Banned in the U.S.A: 9 Foods You Can't Eat in the United States

Horse Meat

In the United States, the consumption of horse meat itself is not illegal, but the slaughtering of horses for meat is prohibited. This ban was reinforced by President Trump in 2018, which effectively prevents the commercial production of horse meat for human consumption.

Shark Fins

Despite the prohibition of shark finning in U.S. waters since 2000—a practice where sharks are caught, their fins sliced off, and the live bodies discarded—only 12 states have laws explicitly banning the sale of shark fins.

Japanese Puffer Fish

Also known as fugu, the Japanese puffer fish contains a potent neurotoxin called tetrodotoxin, primarily found in its skin and certain organs.


Haggis is a traditional Scottish dish made from a mixture of sheep's heart, liver, and lungs, combined with oatmeal, suet, onions, and spices. It is traditionally encased and cooked in the sheep's stomach, presenting a unique culinary experience.

Ackee Fruit

Ackee is the national fruit of Jamaica and an integral part of Jamaican cuisine. When ripe, it opens to reveal black seeds surrounded by yellow flesh, which is edible and popularly enjoyed with saltfish.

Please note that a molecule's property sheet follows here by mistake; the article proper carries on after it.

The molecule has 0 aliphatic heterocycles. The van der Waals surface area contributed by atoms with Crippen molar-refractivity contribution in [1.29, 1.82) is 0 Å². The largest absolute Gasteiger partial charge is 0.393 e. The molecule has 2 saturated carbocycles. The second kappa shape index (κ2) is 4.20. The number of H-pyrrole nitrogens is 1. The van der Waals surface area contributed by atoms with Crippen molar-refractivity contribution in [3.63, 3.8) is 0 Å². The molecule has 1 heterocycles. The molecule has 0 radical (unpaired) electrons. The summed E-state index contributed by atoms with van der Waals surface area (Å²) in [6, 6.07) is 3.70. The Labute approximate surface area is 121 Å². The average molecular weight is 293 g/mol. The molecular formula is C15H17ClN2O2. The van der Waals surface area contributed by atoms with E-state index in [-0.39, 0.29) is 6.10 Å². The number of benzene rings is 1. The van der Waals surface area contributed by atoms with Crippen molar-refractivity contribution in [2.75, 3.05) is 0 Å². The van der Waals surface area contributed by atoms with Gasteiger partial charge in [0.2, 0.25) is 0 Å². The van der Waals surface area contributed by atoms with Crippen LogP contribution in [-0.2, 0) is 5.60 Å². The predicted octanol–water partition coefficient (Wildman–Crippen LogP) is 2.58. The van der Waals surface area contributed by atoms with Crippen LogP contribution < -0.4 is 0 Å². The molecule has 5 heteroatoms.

Beluga Caviar

Beluga caviar, harvested from the eggs of the endangered Beluga sturgeon fish, was banned from importation into the United States in 2005.

Sassafras Oil

Sassafras, a plant historically used by Native Americans for medicinal purposes, contains safrole, a compound identified as a carcinogen.

Casu Marzu

Casu marzu, a traditional cheese from Sardinia, Italy, is known for its unique preparation involving live insect larvae.


Absinthe, a highly alcoholic spirit traditionally flavored with wormwood, was once banned in many countries due to its reputation as a hallucinogenic and addictive substance.

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